By: Daniel Reynolds
Standing outside of it, you often have to wonder what the hell men are always fighting about. Throwing hands is part of it, but, more commonly, just think of the constant hum of competition that buzzes between a group of dudes if they spend enough time together. Fellas, you know what I’m talking about — you probably don’t have to think too hard to recall your last poker night, or run at the club, or even the latest bullshit session where you inevitably dog-piled on one of your group. It is what it is, for lack of a better explanation. In writer/director Athina Rachel Tsangari‘s latest film Chevalier however, we are asked to examine what exactly is up here. What makes men strive to prove they’re the best? Why are we always competing? Why do we insist on this kind of pain? As the film suggests, the answer to these and other questions is somehow both complicated and simple.
In Chevalier, we’re on a boat. It’s quite luxurious, with a three-man crew and rules about wearing shoes in the main cabin (don’t do it). There are six passengers — all men — enjoying the boat’s comforts; they are travelling the Mediterranean for no other apparent reason than because they can. When spear-fishing, jet-skiing and strolls around the deck are no longer cutting it as time-killers, the men decide to hold a contest to determine who is “Best in General.” The development of this alpha male game, with rules never quite made clear and a scoring system as opaque as the surrounding sea, will nonetheless be familiar to any dudes out there who’ve spent time cooped up in a car, cottage or office with other guys for any length of time. Don’t ask me yet to give you some psychological explanation for it — it just happens.
As the film reveals the connections between the men, Chevalier begins to burrow its way deeper into this idea. The boat is owned by the Doctor (Yiorgos Kendros), and he’s invited his younger handsome partner Christos (Sakis Rouvas) aboard. Along with him come two real estate men, the charming Yorgos (Panos Koronis) and somewhat weaselly Josef (Vangelis Mourikis), followed by the Doctor’s son-in-law Yannis (Yorgos Pirpassopoulos) and his Rainman-esque brother Dmitris (Makis Papadimitriou). Through visuals alone, a pecking order is established. These men project varying levels of wealth — fine sweaters and a casualness with the help relay this — and along with it, coupled with their physical appearances, varying levels of confidence. As with other Greek films in their recent new wave, the camera largely sits still in its efforts to regard these men. Lacking places to hide, both physically and emotionally, each man’s weaknesses are gradually exposed.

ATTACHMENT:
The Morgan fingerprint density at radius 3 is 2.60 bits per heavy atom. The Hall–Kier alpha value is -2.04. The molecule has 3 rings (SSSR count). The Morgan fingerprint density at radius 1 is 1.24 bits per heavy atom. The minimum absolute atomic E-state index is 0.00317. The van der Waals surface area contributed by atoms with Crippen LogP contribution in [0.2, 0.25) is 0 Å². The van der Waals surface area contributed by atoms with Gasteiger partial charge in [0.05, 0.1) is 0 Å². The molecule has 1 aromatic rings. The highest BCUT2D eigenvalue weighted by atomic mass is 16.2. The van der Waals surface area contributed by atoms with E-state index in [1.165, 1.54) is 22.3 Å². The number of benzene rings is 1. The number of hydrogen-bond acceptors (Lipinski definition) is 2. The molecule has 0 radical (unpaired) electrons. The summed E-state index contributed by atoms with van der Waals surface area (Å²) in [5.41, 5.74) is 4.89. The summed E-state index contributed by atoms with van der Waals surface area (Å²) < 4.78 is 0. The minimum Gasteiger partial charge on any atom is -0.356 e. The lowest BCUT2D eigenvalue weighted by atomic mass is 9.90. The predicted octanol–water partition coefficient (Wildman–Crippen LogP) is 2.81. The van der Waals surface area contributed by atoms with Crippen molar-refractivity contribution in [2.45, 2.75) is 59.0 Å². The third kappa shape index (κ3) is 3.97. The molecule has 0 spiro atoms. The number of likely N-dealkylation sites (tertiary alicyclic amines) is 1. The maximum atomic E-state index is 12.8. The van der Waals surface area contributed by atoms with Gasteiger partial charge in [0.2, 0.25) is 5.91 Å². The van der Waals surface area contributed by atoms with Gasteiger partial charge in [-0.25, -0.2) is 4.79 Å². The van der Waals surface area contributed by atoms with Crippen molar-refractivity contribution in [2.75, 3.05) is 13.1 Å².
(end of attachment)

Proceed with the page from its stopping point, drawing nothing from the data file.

In another context, it would be easy to track Chevalier as a horror movie, a narrative that slides into each man’s heart of darkness and comes up with murderous intent. While there is blood in the film, Chevalier is actually an acerbic and extremely dry comedy. The games these men play jump from who can do the best job cleaning the ship (use toothpaste for silverware!) to who can build an IKEA shelf the fastest. Through it all, the men make marks in little notebooks, scoring the games and each interaction by some undefined and impossible metric. The recurring image of them scribbling always works as a punchline. And yes, Tsangiri is aware of the subtext: there is an actual dick measuring contest here too, but it’s shot in such an oblique way it takes a moment to register what we’re seeing. Somehow, though an obvious beat, it also gets a laugh. Still funnier, to me at least, was the suggestion that this brand of male competition could actually become contagious. Scenes of the ship’s crew gathering to compare notes on how the games are going recall our urge to discuss the latest sporting event or fantasy league happening. The wealthy playing games to alleviate drudgery in the life of the common man — nope, no parallels there at all.
If we were holding a Weird Greek Film competition however, Tsangari’s work would arguably not place in the top three — those spots are held by friend Yorgos Lanthimos‘ oeuvre of bizarre entries (including the recent The Lobster). Chevalier‘s nebulous intent obscures some of its bite, which makes the machinations of the plot harder to pin down. We get what we’re watching — the men needling each other, the eventual underlying feelings and insecurities coming to the fore — but as the second half’s pace drags on, it feels fair to wonder when the closing ceremonies will arrive. The subtext of the film never overwhelms its characters, but you may find yourself asking, like, hey are these guys going to fight or fuck or what? Despite a whiff of Luis Buñuel’s The Exterminating Angel — in which trapped wealthy dinner guests begin to turn on each other — things never quite get that, uh, grizzly.
Still, for all its low-hanging thematic fruit, Chevalier takes surprising strides in showing both the good and bad sides of a certain type of manhood. These guys are not monsters; they’ll compete, yes, but they also care. The question of why — besides proximity and boredom — does not get answered specifically, but then again, men don’t really need a reason. It’s said that we aren’t as open with our emotions as women, and this is true to a certain extent. But Chevalier makes the accurate case that it’s not as hard as you’d think to find a man and his feelings. They’re there together in every casual contest, or social hazing. Sure, not everyone can be the alpha male, but the desire to feel a part of something, a group or brotherhood, can make the entire experience, even the pain, worthwhile. And hey, a man can always tell himself that next time, with a fresh start, the score will be reset to zero-zero.